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One consequence of the Apple vs FBI drama has been to shine a spotlight on the security of smartphone lockscreens.
The fact that the FBI managed to hack the iPhone of the San Bernardino shooter without Apple's help raises questions about whether PIN codes and swipe patterns are as secure as we think.
In fact, they're probably not as secure as we'd hope. No device as complex as a smartphone or tablet is ever completely secure, but device manufactures and developers are still doing their best to keep your data safe.
The first line of defence is your lockscreen, typically protected by a PIN code or password.
When it comes to smartphones, the humble four-digit PIN code is the most popular choice. Unfortunately, even ignoring terrible PIN combinations such as "1234", "1111" or "7777", four-digit PIN codes are still incredibly weak, since there are only 10,000 unique possible PINs.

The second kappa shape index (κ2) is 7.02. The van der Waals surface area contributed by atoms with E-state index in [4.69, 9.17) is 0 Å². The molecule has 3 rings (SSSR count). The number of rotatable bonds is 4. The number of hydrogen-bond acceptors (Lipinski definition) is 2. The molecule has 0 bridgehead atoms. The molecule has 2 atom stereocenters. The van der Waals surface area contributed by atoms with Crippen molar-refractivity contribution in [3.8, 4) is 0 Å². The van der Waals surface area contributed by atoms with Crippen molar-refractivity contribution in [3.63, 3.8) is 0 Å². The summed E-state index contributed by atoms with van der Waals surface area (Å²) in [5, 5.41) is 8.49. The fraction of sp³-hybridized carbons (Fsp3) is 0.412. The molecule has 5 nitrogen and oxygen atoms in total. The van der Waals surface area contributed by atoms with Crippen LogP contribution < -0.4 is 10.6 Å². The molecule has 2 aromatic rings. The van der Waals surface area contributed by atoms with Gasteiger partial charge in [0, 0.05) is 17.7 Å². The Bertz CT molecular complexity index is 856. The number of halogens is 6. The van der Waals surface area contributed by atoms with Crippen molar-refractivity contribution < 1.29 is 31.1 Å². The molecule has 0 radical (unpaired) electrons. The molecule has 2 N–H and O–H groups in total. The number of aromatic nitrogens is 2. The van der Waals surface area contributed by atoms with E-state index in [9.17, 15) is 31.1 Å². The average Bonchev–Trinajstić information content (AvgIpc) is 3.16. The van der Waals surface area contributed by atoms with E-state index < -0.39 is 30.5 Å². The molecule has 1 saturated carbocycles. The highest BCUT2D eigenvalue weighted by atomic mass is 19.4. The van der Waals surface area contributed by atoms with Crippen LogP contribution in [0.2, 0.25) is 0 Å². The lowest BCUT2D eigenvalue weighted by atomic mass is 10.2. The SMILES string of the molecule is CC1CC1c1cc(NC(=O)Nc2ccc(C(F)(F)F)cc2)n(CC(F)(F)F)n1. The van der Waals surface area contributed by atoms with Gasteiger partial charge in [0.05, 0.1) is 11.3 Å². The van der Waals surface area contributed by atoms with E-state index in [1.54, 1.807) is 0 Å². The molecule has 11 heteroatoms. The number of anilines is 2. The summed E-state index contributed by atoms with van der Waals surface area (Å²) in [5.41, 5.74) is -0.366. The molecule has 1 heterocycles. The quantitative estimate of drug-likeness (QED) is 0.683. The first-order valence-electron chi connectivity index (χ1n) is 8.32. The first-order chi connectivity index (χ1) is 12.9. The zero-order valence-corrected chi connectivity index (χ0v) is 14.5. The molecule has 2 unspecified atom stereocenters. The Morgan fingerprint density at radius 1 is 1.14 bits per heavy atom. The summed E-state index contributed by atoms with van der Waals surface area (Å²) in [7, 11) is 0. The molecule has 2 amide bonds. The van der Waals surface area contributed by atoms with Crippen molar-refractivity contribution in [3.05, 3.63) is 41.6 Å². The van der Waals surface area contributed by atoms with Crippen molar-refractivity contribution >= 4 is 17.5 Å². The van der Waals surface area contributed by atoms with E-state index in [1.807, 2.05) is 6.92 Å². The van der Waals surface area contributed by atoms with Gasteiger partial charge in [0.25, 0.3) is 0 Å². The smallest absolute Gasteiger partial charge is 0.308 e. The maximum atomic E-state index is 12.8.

If you lose your device, and there are no other protections, it would only take a couple of days for someone to find the correct PIN through brute force (i.e. attempting every combination of four-digit PIN).
A random six-digit PIN will afford you better security, given that there are a million possible combinations. However, with a weak PIN and a bit of time and luck, it's still possible for someone to bypass this using something like Rubber Ducky, a tool designed to try every PIN combination without triggering other security mechanisms.
Checks and balances
Fortunately, there other safeguards in place. On iPhones and iPads, for instance, there is a forced delay of 80 milliseconds between PIN or password attempts.
And after 10 incorrect attempts, the device will either time-out for increasing periods of time, lock out completely, or potentially delete all data permanently, depending on your settings.